COVID-19 is a highly transmissible disease, but evidence shows that small indoor gatherings and households are where the novel coronavirus is spreading the fastest.
For nearly a year, public health officials across the globe have grappled with how to reduce the spread of COVID-19. At times, travel has been restricted, schools and gyms have closed, and some cities, such as San Francisco, are under lockdown. But despite these restrictions, the number of COVID-19 infections and deaths continue to reach record highs.
"I think we want to be careful about blaming one particular environment and scapegoating one particular setting for generating transmission," said Dr. John Brownstein, an ABC News contributor, epidemiologist and chief innovation officer at Boston Children's Hospital.
However, there are some settings where COVID-19 is more easily spread. In New York, for example, contact tracing has shown that 70% of new cases come from small gatherings and households.
"Informal gatherings may have played even the biggest role," Brownstein said, "because they are harder to police, they're harder to enforce, and people are probably more lax when it comes to recommendations of mask wearing and social distancing."
When people gather in small groups with friends and family, they are more likely to let their guard down, not wear their masks and stay together indoors for longer periods of time, which makes it easier to transmit the virus.
In a recent study at the University of Mississippi Medical Center, researchers found that for children and adolescents who tested positive for COVID-19, it was small social gatherings -- not school -- that was the most likely place they were exposed to the virus.
The children who tested positive in the study were more likely to have attended social gatherings outside of their homes, had playdates or had visitors at their home where mask wearing and social distancing precautions were not taken.
Early in the pandemic after initial lockdowns were eased and cases began to rise, contact tracing also linked the spread of the virus to restaurants and bars.
In one study published by the Centers for Disease Control and Prevention, people who eventually tested positive for COVID-19 were twice as likely to have eaten at a restaurant in the past two weeks compared to participants who did not test positive for the virus.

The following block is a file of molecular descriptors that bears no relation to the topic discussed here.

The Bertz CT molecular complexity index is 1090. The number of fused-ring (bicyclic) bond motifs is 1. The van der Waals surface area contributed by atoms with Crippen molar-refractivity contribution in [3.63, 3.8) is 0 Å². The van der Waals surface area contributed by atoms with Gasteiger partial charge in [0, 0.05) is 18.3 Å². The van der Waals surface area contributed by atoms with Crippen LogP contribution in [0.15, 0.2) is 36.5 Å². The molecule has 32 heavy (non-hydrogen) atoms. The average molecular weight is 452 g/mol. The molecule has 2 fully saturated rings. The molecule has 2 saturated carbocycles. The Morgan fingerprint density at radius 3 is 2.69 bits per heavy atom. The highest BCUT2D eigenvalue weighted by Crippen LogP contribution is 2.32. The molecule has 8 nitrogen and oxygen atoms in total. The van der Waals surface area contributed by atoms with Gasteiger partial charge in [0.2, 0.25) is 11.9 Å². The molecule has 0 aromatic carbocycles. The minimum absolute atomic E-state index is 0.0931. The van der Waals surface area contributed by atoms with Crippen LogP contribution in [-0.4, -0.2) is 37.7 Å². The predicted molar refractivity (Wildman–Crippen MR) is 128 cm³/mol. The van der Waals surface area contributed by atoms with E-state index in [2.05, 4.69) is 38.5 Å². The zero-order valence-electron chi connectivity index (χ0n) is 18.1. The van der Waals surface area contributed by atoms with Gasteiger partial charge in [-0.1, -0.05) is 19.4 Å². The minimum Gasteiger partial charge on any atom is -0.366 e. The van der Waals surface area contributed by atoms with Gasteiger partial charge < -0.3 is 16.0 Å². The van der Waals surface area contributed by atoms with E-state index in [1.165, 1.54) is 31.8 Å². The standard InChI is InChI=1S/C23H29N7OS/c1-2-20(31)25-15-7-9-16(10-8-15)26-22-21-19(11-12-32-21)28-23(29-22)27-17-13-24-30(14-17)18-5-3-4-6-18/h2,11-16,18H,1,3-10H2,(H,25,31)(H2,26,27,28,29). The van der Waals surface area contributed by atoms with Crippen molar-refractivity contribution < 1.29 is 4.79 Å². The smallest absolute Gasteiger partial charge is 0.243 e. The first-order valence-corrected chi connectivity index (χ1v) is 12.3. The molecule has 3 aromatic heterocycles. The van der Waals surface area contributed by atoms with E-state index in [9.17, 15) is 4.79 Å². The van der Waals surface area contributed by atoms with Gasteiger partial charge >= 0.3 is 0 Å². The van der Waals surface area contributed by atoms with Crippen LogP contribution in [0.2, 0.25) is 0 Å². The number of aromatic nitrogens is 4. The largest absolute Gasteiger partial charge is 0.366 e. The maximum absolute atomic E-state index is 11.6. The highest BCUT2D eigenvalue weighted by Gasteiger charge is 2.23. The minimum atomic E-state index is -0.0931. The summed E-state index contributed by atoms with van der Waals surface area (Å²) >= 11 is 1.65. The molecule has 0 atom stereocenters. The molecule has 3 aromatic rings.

"The obvious challenge is that you lose an important control, the mask wearing," said Dr. Joseph Allen, an assistant professor of exposure assessment science at the Harvard T.H. Chan School of Public Health. "Since you have a restaurant with many people who are talking loudly [with] masks off, that leads to higher emission rates of respiratory aerosols, and, depending on how that ventilation system is working in the restaurant, determines how many infectious aerosols people are breathing."
Similar to small home gatherings, people at restaurants are often eating with people who aren't in their immediate household and not wearing masks, and they are in a confined space with poor ventilation.
"Gyms have generally done a good job of adhering to protocols," Brownstein said. "We don't see a lot of super spreader events related to gyms ... because the protocols they had to put in place regarding social distancing and mask wearing and ventilation have generally been pretty good."
Schools are another setting where typically many people are in an enclosed setting. Educational institutions have grappled with decisions on whether to do in-person classroom instruction vs. remote learning to reduce transmission.
But Brownstein said schools have generally been safe. "Of course there are outliers," he added, "but we've seen good evidence that schools have spent time to develop a protocol where social distancing and mask wearing have done relatively a good job."
There is also a lot of guidance with respect to ventilation at schools that makes the environment safer, Allen said.
Ultimately, when it comes to what drives high transmission rates in both homes and restaurants, it's "the commonality in the underlying factors," Allen said. "Time indoors, no masks, low or no ventilation."
For weeks, experts have warned about the surge of new infections that would come with Thanksgiving travel. We are seeing that now. The impending surge from travel and small indoor gatherings during the longer holiday week between Christmas and the New Year could not come at a worse time, the experts warn. However, certain measures can help.
"There is no one silver bullet when it comes to interventions. It's sort of a layered approach," Brownstein said. "Social distancing and mask wearing ... indoor ventilation, limitations on gatherings ... If people are adhering to these general public health guidelines in sort of the broad sense, they've been really successful at driving transmission down."
Adjoa Smalls-Mantey, M.D., D.Phil., is trained in immunology and is a psychiatrist in New York City. She is also a contributor to the ABC News Medical Unit.